American Fancy Rat & Mouse Association

This article is from the Fall 1999 AFRMA Rat & Mouse Tales news-magazine.

Colors & Coats

Strange Fawn Colored Mouse; Cinnamon Hooded x Champagne English Irish=?; Seal Point Siamese Line of Mice; Satin Rats Only In Black?

By Nichole Royer

Strange Fawn Colored Mouse

Beth Signor, Rio Rancho, NM
Q I’m a member of AFRMA who breeds mice, and I’ve had a color turn up that doesn’t fit any of the associated descriptions, so I was wondering what it might be. It usually crops up when I cross Fawn with Golden Agouti. I’ll get Fawn, Argente, and Agouti, and a color that is golden with a bluish undercoat only along the spine, and eyes are black. It’s really rather attractive, especially in Satin, and I wondered if it had a name or if anyone else had been raising these.

A Unfortunately, it’s very difficult to figure out the color of mice without seeing them in person. Usually, I would suggest sending us a picture, but the orange group of colors never come out right, and I still couldn’t see the undercoat. Taking a guess (and a wild one at that) I would say you have Fawn mice with some colored undercoat. I’ve seen a few of these, but they aren’t really common since most people breeding them are selecting for no other colors. One other option is that you have some sort of Sable mouse. They can range from a sooty Fawn color with just a little bit of dark color on the spine, to a good Sable with dark along the spine that gradually fades at the belly. I asked around to see if anyone else had any ideas and no one could really think of any. Perhaps if you send me detailed info on your breedings, I could figure out genetically what is going on.

Cinnamon Hooded x Champagne English Irish=?

Karl D. Bailey, e-mail
Q The question I have is about my proposed next breeding pair. I was wondering what type of colors and markings I might expect from a Cinnamon Hooded male and an English Irish Champagne female.

A Without knowing a more extensive background on your rats, you should get mostly Agouti babies out of this combination with a few Blacks possibly thrown in. If your male or your female are carrying other recessive genes, you might get a few other oddball colors as well.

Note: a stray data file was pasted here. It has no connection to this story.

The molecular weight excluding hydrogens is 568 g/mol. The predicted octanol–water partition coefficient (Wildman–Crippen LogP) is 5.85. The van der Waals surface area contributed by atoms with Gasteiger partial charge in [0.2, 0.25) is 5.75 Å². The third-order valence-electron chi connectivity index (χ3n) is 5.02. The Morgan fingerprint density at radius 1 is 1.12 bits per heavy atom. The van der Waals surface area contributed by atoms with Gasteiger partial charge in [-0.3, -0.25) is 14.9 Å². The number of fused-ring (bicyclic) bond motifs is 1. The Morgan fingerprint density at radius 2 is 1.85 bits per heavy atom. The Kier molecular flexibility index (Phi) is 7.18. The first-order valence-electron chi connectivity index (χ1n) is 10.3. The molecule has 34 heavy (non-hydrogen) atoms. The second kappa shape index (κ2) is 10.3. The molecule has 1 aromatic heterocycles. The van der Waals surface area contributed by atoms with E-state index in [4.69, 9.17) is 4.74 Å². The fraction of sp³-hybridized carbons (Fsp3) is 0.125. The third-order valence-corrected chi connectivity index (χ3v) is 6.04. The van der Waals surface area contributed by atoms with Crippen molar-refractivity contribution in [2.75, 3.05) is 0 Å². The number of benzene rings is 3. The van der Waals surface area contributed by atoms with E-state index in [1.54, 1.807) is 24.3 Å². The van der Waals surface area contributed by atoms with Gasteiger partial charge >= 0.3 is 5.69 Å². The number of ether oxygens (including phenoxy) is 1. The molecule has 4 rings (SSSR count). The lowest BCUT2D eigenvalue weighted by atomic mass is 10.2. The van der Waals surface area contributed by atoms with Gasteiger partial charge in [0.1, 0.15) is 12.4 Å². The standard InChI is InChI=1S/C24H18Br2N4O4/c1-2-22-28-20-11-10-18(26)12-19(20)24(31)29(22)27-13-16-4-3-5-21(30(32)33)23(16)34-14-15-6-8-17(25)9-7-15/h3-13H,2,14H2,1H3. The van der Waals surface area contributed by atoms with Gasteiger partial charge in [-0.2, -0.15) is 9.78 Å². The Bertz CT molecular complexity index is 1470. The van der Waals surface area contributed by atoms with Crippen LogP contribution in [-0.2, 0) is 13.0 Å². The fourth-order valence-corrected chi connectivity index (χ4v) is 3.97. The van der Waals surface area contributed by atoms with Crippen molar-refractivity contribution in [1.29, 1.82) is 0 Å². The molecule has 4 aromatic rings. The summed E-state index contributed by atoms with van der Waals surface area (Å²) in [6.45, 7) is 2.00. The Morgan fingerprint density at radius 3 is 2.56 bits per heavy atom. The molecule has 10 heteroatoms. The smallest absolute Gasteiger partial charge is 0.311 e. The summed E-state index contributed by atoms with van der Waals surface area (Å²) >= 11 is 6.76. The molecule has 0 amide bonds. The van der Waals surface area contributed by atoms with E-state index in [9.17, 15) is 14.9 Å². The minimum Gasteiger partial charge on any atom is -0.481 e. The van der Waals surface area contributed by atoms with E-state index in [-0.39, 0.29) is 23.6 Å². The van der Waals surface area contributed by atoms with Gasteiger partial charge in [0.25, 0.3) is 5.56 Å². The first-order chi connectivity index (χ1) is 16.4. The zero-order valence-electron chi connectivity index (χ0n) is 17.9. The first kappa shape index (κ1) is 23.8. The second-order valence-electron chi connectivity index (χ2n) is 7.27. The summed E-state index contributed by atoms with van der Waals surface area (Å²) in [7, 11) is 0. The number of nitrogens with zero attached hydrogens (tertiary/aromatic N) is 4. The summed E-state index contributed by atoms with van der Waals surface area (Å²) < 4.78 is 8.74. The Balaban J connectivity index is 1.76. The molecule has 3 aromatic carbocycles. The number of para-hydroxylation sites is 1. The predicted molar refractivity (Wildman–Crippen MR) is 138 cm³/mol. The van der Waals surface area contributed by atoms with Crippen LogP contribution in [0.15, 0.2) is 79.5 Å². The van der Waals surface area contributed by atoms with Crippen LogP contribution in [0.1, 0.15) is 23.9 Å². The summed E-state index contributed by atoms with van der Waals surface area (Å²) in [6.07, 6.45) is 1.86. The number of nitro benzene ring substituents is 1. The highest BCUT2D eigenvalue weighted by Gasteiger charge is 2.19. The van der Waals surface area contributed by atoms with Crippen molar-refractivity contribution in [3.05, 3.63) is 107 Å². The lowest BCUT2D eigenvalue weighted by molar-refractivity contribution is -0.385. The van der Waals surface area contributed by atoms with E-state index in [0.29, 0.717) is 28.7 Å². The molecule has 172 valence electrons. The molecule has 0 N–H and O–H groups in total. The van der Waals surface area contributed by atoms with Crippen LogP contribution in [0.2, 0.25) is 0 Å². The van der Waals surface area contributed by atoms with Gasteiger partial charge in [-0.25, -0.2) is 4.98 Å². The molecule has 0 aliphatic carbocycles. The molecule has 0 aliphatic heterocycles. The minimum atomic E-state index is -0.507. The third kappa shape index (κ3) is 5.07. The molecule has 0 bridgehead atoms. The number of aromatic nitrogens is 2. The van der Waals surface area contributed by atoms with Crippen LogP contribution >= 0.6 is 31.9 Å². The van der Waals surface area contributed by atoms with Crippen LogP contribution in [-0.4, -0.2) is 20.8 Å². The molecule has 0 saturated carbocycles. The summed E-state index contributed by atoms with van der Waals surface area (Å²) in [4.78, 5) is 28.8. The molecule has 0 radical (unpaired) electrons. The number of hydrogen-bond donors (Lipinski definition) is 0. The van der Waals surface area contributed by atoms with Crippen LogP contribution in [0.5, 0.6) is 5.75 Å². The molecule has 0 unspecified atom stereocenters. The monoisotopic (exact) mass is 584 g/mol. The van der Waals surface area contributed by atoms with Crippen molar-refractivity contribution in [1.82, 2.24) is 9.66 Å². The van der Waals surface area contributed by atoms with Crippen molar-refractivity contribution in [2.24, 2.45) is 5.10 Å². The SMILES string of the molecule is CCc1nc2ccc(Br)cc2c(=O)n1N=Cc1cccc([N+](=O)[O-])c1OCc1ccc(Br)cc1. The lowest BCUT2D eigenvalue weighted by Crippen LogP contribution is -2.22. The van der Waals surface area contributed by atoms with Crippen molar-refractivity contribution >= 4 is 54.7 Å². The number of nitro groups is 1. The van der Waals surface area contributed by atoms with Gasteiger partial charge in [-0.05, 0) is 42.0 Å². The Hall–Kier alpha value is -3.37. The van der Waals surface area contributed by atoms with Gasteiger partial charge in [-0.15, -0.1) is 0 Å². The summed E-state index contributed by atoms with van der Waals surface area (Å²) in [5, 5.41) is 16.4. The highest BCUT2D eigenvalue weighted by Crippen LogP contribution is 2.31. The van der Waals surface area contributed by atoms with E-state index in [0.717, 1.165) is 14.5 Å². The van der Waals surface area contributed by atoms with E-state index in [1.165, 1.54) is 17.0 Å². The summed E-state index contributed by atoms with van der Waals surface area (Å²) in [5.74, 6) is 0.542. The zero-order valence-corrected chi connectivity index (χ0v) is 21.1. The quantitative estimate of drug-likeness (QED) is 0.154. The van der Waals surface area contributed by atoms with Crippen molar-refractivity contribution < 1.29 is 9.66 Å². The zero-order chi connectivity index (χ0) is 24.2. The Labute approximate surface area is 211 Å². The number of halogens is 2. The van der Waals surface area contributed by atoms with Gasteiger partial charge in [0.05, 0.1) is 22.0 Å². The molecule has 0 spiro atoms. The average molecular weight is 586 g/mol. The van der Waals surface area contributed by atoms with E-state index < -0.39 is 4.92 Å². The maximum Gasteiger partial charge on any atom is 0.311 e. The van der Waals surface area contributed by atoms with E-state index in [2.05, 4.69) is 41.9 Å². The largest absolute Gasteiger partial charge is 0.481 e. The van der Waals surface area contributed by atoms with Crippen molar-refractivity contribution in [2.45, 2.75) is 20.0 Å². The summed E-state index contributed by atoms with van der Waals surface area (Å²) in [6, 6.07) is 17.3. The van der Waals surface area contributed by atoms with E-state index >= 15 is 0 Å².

Marking-wise they should run the gamut . . . everything from English Irish to Berkshire all the way to Hooded. Probably nothing marked well enough to show, but a fun mishmash of cute markings none-the-less.

Are your male and female related? If they are, you may well get more Cinnamons and Champagnes as well as Lilac and Silver Fawn.

Seal Point Siamese Line of Mice

Shannon L. Nilsson, Jacksonville, OR
Q I am trying to stabilize a Seal Point Siamese line of mice. Unfortunately, my foundation male is quite old, and I’m not sure I’ll ever get a useable buck by him. The best youngsters I have by him out of a Seal Point Siamese doe are just 3 weeks old and are not showing any ear/nose markings yet. How long does it take for young to show Siamese markings if they’re going to?

A Young Siamese mice often do not show their points for some time. The Siamese pattern is temperature sensitive resulting in fur that comes in darker on the coolest part of the mice. When born, of course, the mice have no hair. As their hair grows in it usually comes in all one color since the baby mice are kept at a constant temperature in the nest. Usually, they range from off white/ivory to beige in color. It is not until they moult for the first time at 5–6 weeks that you see the points, and often the color darkens with every moult for several months. If the babies are born during the summer, or if your mousery is warm, they may appear to be white for some time.

Getting more Siamese from your does should be easy. The best thing to do would be to breed them to a really nice Pink-Eyed White male. The resulting babies will be Himalayans. Breed these babies together and back to their mothers and you will have more Siamese.

If you have one, you can also breed a good Black Self male to your females. The resulting litter should contain a number of nice Black Selfs. Breed them together and back to their mothers and you will get more Siamese.

Satin Rats Only In Black?

Q Some time ago I acquired two black and white rats from a pet store. One of them is very shiny, so it must be a Satin. The other has a normal-looking coat.

Recently, I bred these rats together and they produced a lovely litter of 10—5 black and white and 5 cream and white. Strangely, only one of the black and white babies is shiny and none of the cream ones are. Why didn’t I get any cream colored Satins? Are these even really Satin rats?

A Satin rats are rather rare, and they really haven’t gotten out into the commercial pet market (thank goodness). Their distinguishing feature is a coat that is made up of long, fine, almost translucent hair which is a true genetic mutation. This hair gives the rat a shiny appearance all over, both on top and on the belly. This type of hair can be found on any color rat, light or dark. Almost always it will cause light or white animals to take on a yellowed or off-white appearance.

Unfortunately, it is very easy to mistake dark colored rats with beautiful healthy coats for Satins. Though these rats are almost stunningly shiny (often as much or more so than true Satins), their stomach never develops the shine. Their hair feels and looks normal (just shiny) and is not particularly longer or finer than other rats. Also, the trait is not passed along to their offspring in a normal recessive fashion, and light colored offspring never develop it.

The best way to tell if you have true Satins, is to watch the babies when they are very young. At about 1 week of age, Satin rats will have kinky or wavy whiskers (very different from the curly whiskers on Rex babies). *

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Updated March 3, 2014